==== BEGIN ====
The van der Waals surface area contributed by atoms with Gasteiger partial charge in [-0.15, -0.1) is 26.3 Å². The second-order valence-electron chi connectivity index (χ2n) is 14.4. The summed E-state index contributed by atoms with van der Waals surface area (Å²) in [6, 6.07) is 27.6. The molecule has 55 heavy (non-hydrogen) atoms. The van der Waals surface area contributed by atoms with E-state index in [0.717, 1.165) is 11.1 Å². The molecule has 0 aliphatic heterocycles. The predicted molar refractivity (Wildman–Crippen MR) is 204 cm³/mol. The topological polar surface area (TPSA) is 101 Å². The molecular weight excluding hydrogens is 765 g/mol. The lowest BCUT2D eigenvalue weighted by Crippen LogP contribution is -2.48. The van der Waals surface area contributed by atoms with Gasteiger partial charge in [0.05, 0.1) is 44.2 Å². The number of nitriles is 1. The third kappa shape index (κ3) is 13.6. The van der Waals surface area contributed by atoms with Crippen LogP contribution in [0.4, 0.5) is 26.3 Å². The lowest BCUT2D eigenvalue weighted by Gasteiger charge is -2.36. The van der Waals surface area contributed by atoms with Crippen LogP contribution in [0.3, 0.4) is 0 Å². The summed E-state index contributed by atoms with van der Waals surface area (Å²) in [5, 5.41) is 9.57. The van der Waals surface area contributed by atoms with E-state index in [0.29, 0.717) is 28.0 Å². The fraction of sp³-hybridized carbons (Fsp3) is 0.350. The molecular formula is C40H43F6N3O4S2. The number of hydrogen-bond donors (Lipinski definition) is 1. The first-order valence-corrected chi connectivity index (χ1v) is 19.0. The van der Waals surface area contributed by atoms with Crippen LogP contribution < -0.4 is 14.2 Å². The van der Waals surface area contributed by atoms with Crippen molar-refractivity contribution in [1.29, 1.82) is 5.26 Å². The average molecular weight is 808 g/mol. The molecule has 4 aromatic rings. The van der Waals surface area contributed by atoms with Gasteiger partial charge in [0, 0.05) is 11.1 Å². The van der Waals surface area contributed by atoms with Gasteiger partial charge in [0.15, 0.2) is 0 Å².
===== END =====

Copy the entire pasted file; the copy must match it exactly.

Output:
The van der Waals surface area contributed by atoms with Gasteiger partial charge in [-0.15, -0.1) is 26.3 Å². The second-order valence-electron chi connectivity index (χ2n) is 14.4. The summed E-state index contributed by atoms with van der Waals surface area (Å²) in [6, 6.07) is 27.6. The molecule has 55 heavy (non-hydrogen) atoms. The van der Waals surface area contributed by atoms with E-state index in [0.717, 1.165) is 11.1 Å². The molecule has 0 aliphatic heterocycles. The predicted molar refractivity (Wildman–Crippen MR) is 204 cm³/mol. The topological polar surface area (TPSA) is 101 Å². The molecular weight excluding hydrogens is 765 g/mol. The lowest BCUT2D eigenvalue weighted by Crippen LogP contribution is -2.48. The van der Waals surface area contributed by atoms with Gasteiger partial charge in [0.05, 0.1) is 44.2 Å². The number of nitriles is 1. The third kappa shape index (κ3) is 13.6. The van der Waals surface area contributed by atoms with Crippen LogP contribution in [0.4, 0.5) is 26.3 Å². The lowest BCUT2D eigenvalue weighted by Gasteiger charge is -2.36. The van der Waals surface area contributed by atoms with Crippen LogP contribution in [0.3, 0.4) is 0 Å². The summed E-state index contributed by atoms with van der Waals surface area (Å²) in [5, 5.41) is 9.57. The van der Waals surface area contributed by atoms with E-state index in [0.29, 0.717) is 28.0 Å². The fraction of sp³-hybridized carbons (Fsp3) is 0.350. The molecular formula is C40H43F6N3O4S2. The number of hydrogen-bond donors (Lipinski definition) is 1. The first-order valence-corrected chi connectivity index (χ1v) is 19.0. The van der Waals surface area contributed by atoms with Crippen LogP contribution < -0.4 is 14.2 Å². The van der Waals surface area contributed by atoms with Crippen molar-refractivity contribution in [1.29, 1.82) is 5.26 Å². The average molecular weight is 808 g/mol. The molecule has 4 aromatic rings. The van der Waals surface area contributed by atoms with Gasteiger partial charge in [0, 0.05) is 11.1 Å². The van der Waals surface area contributed by atoms with Gasteiger partial charge in [0.15, 0.2) is 0 Å².